So smw, slt is wrapping up another lovely little vacation at home in northern California, preparing to head back to work in Haiti. Having just retrieved my computer from the repair shop, I’m able to use this rainy Saturday to post some shots I took during a day off I gave myself at The Hague, back in September. You’ll understand that – what with a hurricane response and annual planning to absorb my time – I didn’t get a chance to post any of these closer to the date when I actually took them, about two months ago. I stayed at a hotel near a palace, and when I told a friend to meet me at my hotel “near the palace,” he said “which palace,” hence the name of this post and the shots of the three different palace-like buildings easily walkable from my hotel itself. I’ve not yet done a full inventory; maybe next visit :-).
Fun facts about The Hague:
- Second largest city in the Netherlands.
- Home of the Peace Palace, which was built built after World War I by Andrew Carnegie (and still owned by the Carnegie Foundation).
- The Peace Palace houses the UN’s International Court of Justice, though not the Int’l Criminal Court, which is elsewhere in the Hague, so I’m told…
- The Hague is also home to both the Dutch parliament and the royal family, but it’s NOT the capital of the Netherlands (go figure).
- Quite a lovely little city to visit, similar to Amsterdam what with canals, good tram lines, and lovely old buildings – but closer to a nice beach, just next to Delft, and with much less expensive hotels!
On quiet mornings in Amsterdam I sometimes go for a run or walk around the perimeter of Artis, the zoo. I’ve come to long for the morning serenade of an animal that sings in long, soaring, other-worldly tones that feel half-bird, half human. Indeed, I’ve wondered if they’re apes on some of my runs – but the only loud primates I’ve heard of (aside from monkeys of the classic ooh-ooh ahh-ahh style, and humans) are howler monkeys, and these calls are far more ethereal than any howl I can imagine. Until this last trip, I’d never found time to go inside the zoo and find out directly. I’ve never been sure, and always wondered.
Last year and this, some of our sessions for the “coordination days” (in which heads of mission and medical coordinators debate and discuss issues of the day with our HQ management and support) have been held in beautifully renovated meeting rooms at the zoo, which is across the street from our hotel and down the block from our office. One afternoon during lunch, they offered a guided tour with the theme of “leadership and communication.” (Cute theme, for mission managers, eh?)
It was thus that I learned of the golden-cheeked gibbon, from southeast Asia – born golden, turning black after a few years, with females returning golden at sexual maturity. When a gibbon pair develops a beautiful harmony, so the docent told us, it signifies to others in the troop that they’ve bonded. I found the story nearly as lovely as the morning serenades themselves.
So herewith, in honor of the gibbons which sing for their mates, the lions whose children remind me of human teenagers I’ve known (the older two sleeping are parents; the younger two looking bored are the lion equivalent of bored teenage daughters, I gather), and of the baby monkey daughter with her high-ranking mother from the matriarchal-led society, I offer you a few photos from Artis, Amsterdam’s surprisingly central, larger-than-expected, and quite lovely zoo. (I indeed saw older monkeys scamper out of the way of this baby – they treated her like a princess!) Though I still have problems with the whole zoo concept, it was certainly a learning experience for me. Enjoy!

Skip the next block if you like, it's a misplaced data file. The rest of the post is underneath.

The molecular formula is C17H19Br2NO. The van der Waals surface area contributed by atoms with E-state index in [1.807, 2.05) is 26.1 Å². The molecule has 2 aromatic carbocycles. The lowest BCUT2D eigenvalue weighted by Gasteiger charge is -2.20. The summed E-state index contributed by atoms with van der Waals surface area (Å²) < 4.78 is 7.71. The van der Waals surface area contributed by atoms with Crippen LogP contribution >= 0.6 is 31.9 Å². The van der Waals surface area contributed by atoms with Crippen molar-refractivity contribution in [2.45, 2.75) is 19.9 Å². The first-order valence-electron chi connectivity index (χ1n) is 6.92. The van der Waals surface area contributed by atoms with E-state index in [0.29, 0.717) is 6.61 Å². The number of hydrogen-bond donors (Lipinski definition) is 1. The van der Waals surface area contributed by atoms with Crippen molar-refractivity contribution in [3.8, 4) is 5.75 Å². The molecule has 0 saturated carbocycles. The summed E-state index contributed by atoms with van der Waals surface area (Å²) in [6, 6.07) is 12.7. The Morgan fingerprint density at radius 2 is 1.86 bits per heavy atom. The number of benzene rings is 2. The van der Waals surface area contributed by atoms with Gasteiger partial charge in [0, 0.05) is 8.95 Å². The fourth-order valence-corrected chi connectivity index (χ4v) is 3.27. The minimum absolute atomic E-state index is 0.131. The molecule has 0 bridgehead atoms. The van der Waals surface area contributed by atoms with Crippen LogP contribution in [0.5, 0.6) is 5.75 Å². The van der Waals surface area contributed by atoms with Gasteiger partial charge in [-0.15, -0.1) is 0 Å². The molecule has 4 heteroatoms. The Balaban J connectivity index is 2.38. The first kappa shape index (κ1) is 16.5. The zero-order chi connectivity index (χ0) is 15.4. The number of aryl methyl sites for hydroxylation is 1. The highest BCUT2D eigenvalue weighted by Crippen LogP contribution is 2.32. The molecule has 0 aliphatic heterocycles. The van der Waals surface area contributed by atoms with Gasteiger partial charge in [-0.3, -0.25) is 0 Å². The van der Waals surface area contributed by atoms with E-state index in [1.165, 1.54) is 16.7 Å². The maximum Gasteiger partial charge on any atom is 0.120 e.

My wandering field life passed the ten-year mark earlier this year. That’s ten years of finding my way into a new work environment and getting to know new colleagues once a year or so. In a more mundane way, it’s ten years worth of photo files to keep up-to-date and to try to remember to share on my blog. A cousin (thanks, Juliette!) noticed that the entries from my earliest days had lost their photos: mine was a rather early blog, and the ways of uploading photos have changed since then. (Many of those earliest posts appear frankly so embarrassingly shallow to me now that I’m tempted to simply wave my editorial wand and have done with them…but thus far my sense for historical accuracy is controlling that temptation…) If my continued research succeeds, many of those photos will be directly restored onto the blog as I find their originals in backup hard drives and other obscure locations: ah, new year’s resolutions before the old year has even wrapped up!
In the meantime, I’m uncovering little treasures that never made it up here, while fondly remembering where I’ve been and what I’ve done. I was recently saddened to learn that Nancy Schrom Dye, former president of Oberlin College, had passed this year. During my years of active alumni-association work I greatly appreciated her contributions to my alma mater – so I was proud to join some other colleagues in taking her for an end-of-year meal which, the digital date stamp tells me, occurred in Beijing on December 31, in 2005. Up above are also a few rediscovered December 2005 Beijing-area shots which somehow didn’t get posted at the time. (Posting photos was more challenging in those early days…)